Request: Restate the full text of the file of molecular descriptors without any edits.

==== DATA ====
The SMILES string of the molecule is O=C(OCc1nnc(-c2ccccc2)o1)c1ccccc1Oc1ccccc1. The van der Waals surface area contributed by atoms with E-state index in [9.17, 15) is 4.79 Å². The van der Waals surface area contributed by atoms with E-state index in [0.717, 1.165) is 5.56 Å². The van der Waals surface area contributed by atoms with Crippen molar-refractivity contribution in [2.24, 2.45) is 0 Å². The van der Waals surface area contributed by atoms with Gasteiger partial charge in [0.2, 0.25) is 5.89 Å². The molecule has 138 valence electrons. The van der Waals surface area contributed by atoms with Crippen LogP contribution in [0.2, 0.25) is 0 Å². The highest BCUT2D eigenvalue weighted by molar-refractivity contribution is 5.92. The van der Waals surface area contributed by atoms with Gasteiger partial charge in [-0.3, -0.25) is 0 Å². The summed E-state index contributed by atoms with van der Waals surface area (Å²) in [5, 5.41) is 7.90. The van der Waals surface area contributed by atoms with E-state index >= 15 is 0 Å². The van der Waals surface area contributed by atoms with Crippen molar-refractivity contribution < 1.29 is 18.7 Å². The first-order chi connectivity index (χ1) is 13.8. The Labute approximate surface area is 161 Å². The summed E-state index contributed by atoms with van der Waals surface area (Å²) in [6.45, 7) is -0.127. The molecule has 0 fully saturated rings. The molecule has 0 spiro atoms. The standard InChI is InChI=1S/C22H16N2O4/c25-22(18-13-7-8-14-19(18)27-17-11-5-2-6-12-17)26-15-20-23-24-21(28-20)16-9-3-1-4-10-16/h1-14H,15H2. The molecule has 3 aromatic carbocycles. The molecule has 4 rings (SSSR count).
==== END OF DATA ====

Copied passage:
The SMILES string of the molecule is O=C(OCc1nnc(-c2ccccc2)o1)c1ccccc1Oc1ccccc1. The van der Waals surface area contributed by atoms with E-state index in [9.17, 15) is 4.79 Å². The van der Waals surface area contributed by atoms with E-state index in [0.717, 1.165) is 5.56 Å². The van der Waals surface area contributed by atoms with Crippen molar-refractivity contribution in [2.24, 2.45) is 0 Å². The van der Waals surface area contributed by atoms with Gasteiger partial charge in [0.2, 0.25) is 5.89 Å². The molecule has 138 valence electrons. The van der Waals surface area contributed by atoms with Crippen LogP contribution in [0.2, 0.25) is 0 Å². The highest BCUT2D eigenvalue weighted by molar-refractivity contribution is 5.92. The van der Waals surface area contributed by atoms with Gasteiger partial charge in [-0.3, -0.25) is 0 Å². The summed E-state index contributed by atoms with van der Waals surface area (Å²) in [5, 5.41) is 7.90. The van der Waals surface area contributed by atoms with E-state index >= 15 is 0 Å². The van der Waals surface area contributed by atoms with Crippen molar-refractivity contribution < 1.29 is 18.7 Å². The first-order chi connectivity index (χ1) is 13.8. The Labute approximate surface area is 161 Å². The summed E-state index contributed by atoms with van der Waals surface area (Å²) in [6.45, 7) is -0.127. The molecule has 0 fully saturated rings. The molecule has 0 spiro atoms. The standard InChI is InChI=1S/C22H16N2O4/c25-22(18-13-7-8-14-19(18)27-17-11-5-2-6-12-17)26-15-20-23-24-21(28-20)16-9-3-1-4-10-16/h1-14H,15H2. The molecule has 3 aromatic carbocycles. The molecule has 4 rings (SSSR count).